The Mediation Project at NYLAG provides free mediation to low-income New Yorkers who wish to resolve disputes without resorting to protracted and expensive litigation.
Mediation is becoming increasingly popular and is already easily accessible for wealthier people but still out of reach for many low-income New Yorkers. The Project was created in 2013 to give the same choice of process to all New Yorkers, regardless of their economic situation.
The Project mediates:
- Divorces, including division of marital property and debts
- Parenting time and decision making (custody/visitation)
- Child and spousal support
- Family conflicts for people who are not married but have children in common
- Employment discrimination
- Wage and hour violations
- Disability accommodations
- Contract conflicts
- Non-legal employment issues such as scheduling or interpersonal conflicts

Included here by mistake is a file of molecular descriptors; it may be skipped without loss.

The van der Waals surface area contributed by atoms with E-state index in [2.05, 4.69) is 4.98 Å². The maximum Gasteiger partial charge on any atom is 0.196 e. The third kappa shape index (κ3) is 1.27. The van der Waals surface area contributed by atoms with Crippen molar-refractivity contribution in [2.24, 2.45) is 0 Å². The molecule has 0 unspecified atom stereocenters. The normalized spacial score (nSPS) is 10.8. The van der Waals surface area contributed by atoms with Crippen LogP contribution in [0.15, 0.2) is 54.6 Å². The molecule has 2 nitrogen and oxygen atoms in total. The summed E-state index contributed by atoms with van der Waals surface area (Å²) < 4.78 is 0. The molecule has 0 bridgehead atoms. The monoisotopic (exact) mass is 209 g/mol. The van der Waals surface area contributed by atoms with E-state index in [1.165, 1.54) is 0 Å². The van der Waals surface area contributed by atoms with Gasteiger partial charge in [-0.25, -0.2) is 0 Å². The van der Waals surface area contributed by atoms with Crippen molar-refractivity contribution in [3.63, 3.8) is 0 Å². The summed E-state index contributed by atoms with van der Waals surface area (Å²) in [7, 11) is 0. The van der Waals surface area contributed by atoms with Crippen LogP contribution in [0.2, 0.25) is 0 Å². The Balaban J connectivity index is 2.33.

NYLAG believes that mediation works best when parties make decisions knowing their rights and obligations. To that end, the Project helps the parties find pro bono or low bono attorneys to advise them during the mediation and review any agreement they have reached before they sign it.
At the close of a successful mediation, the parties have a signed agreement which NYLAG can file with the court to become an enforceable judgment or order.
NYLAG’s Mediation Project gives volunteer mediators the opportunity to mediate or co-mediate with the support of an experienced mediator-attorney.
Since its inception in 2013, 77% of the couples who mediated divorces and family cases at NYLAG either reached an agreement or reconciled.
NYLAG’s Mediation Project gives volunteer mediators the opportunity to mediate or co-mediate with the support of an experienced mediator-attorney. Click here to view/ download a printable brochure with more information.
To refer a family or divorce case or inquire about volunteering opportunities, e-mail Antoinette Delruelle, [email protected], or call 212-613-5021. *Cases where domestic violence, drug/alcohol abuse and child neglect/abuse are present are not appropriate for mediation.